The immigration court has ruled that visa officers do not have the discretion to alter the eligibility criteria of the Post-Graduate Work Permit Program (PGWP) on humanitarian or
compassionate grounds. On June 14, 2022, reviewing the application of an applicant failing to fulfill the requirements of the PGWP, the Federal Court of Canada decided that even with the new
evidence, the applicant would still have failed to satisfy the necessary criteria. There is no law for the PGWP that confers discretion on an officer to alter or waive the eligibility requirements on
humanitarian and compassionate grounds. Visa officials are not permitted to overlook any of the prerequisites for the approval of a PGWP.
#PGWP, #HC, #work_permits, #Federal_Court
The House of Commons Standing Committee on Citizenship and Immigration (the Committee) asked the Government of Canada to issue open work permits to international students who do not
have enough funds to live and study in Canada. The Committee aimed to assess the recruitment and acceptance rates of foreign students in Quebec and across Canada, as well as francophone
Africans from countries with refusal rates ranging from 80% to 100%. The high refusal rates for African students, most of whom are black, have fueled accusations of systemic racism in Canada's
immigration system. During its hearings, the Committee was told that the high refusal rate of international students is also a missed opportunity for Canada.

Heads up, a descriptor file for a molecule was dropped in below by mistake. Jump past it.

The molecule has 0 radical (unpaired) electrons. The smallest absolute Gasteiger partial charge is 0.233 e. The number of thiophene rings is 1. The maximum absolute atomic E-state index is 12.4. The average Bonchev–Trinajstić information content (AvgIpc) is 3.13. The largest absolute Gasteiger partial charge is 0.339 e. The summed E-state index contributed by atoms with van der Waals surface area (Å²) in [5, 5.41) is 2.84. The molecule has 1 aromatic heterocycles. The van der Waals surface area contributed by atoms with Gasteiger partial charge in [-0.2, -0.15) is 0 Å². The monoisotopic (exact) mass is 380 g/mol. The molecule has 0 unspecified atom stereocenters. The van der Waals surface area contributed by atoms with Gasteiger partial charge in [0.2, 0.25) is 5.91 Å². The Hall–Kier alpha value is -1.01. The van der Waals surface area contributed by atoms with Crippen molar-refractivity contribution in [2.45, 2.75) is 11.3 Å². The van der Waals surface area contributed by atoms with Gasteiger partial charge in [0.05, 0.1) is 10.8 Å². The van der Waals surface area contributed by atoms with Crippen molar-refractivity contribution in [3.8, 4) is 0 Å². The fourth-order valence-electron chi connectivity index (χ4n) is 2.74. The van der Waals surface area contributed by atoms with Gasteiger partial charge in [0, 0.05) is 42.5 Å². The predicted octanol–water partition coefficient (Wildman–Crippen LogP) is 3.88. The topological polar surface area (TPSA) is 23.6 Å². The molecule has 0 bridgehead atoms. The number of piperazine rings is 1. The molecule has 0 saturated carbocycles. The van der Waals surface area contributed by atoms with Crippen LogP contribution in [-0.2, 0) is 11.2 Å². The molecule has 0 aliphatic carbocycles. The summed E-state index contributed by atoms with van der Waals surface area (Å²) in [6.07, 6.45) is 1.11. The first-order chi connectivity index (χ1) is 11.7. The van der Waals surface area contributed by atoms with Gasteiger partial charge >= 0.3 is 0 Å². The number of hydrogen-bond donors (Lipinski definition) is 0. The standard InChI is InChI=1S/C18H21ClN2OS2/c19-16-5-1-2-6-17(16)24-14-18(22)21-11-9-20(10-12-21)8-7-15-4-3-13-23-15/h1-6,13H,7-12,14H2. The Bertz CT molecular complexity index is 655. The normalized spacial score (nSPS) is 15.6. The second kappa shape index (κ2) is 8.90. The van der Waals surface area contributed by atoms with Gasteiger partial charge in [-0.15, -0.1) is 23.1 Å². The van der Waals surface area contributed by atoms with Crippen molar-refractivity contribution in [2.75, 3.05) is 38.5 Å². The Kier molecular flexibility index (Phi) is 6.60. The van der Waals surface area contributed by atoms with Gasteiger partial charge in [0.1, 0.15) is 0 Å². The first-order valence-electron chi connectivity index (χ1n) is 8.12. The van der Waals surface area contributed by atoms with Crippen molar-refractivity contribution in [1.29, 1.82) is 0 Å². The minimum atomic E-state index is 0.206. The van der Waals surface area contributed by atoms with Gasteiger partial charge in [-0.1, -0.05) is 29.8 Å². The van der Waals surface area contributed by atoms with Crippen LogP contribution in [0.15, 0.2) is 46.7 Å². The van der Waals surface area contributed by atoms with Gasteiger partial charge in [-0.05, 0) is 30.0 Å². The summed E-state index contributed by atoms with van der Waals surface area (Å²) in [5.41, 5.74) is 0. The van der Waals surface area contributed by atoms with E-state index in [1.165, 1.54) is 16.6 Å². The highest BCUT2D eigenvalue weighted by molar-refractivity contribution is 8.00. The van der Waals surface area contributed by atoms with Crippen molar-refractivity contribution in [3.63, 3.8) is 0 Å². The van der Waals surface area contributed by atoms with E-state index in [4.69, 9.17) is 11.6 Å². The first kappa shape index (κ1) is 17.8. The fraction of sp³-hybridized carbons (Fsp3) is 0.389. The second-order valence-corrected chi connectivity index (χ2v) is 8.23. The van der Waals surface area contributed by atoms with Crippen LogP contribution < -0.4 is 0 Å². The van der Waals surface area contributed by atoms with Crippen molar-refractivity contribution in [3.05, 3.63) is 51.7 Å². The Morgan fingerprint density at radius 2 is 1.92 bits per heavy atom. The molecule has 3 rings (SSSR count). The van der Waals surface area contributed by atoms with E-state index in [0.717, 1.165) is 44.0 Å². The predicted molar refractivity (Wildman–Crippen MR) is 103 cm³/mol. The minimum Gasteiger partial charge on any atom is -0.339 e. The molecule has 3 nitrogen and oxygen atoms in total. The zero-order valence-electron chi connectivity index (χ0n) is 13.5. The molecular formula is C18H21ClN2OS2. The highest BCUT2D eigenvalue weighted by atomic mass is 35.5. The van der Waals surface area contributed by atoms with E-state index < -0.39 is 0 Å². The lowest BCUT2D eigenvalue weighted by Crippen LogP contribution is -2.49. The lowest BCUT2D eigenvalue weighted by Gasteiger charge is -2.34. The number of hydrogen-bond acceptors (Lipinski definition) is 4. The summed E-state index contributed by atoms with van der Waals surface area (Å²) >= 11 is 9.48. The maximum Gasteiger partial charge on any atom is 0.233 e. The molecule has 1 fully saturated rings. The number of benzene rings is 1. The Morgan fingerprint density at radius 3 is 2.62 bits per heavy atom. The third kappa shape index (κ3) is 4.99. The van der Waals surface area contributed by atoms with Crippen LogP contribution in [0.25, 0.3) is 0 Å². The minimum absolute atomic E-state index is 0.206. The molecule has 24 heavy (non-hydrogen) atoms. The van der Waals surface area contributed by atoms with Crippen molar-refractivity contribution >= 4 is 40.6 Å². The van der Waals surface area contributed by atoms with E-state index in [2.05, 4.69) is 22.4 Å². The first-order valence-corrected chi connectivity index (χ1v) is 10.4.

#Standing_Committee, #international_students, #Racism, #African_students
On June 8, 2022, the Government of Canada published an update regarding the new public policy on issuing open work permits under the temporary resident to permanent resident pathway
(TR2PR). The temporary public policy that was signed on July 4, 2021, became effective on June 6, 2022. The new public policy will allow the government to issue open work permits until
December 31, 2024, and avoid the need for renewals, as well as expand the eligibility criteria for eligible family members abroad to help speed up family reunification.
#Open_work_permit, #TR2PR, #work_permit
On June 7, 2022, Sean Fraser, Minister of Immigration, Refugees and Citizenship Canada (IRCC) announced changes to the Super Visa program, making it easier for Canadians to reunite with
their parents and grandparents. The new amendments will come into force on July 4, 2022, and allow super visa holders to stay in Canada for a longer period of time.
The super visa holders will be able to stay in Canada for 5 years per entry and request to extend their stay by up to 2 years.
In addition, international medical insurance companies also will be allowed to provide the necessary medical coverage for super visa applicants.
#IRCC, #super_visa, #PGP, #parents_and_grndparents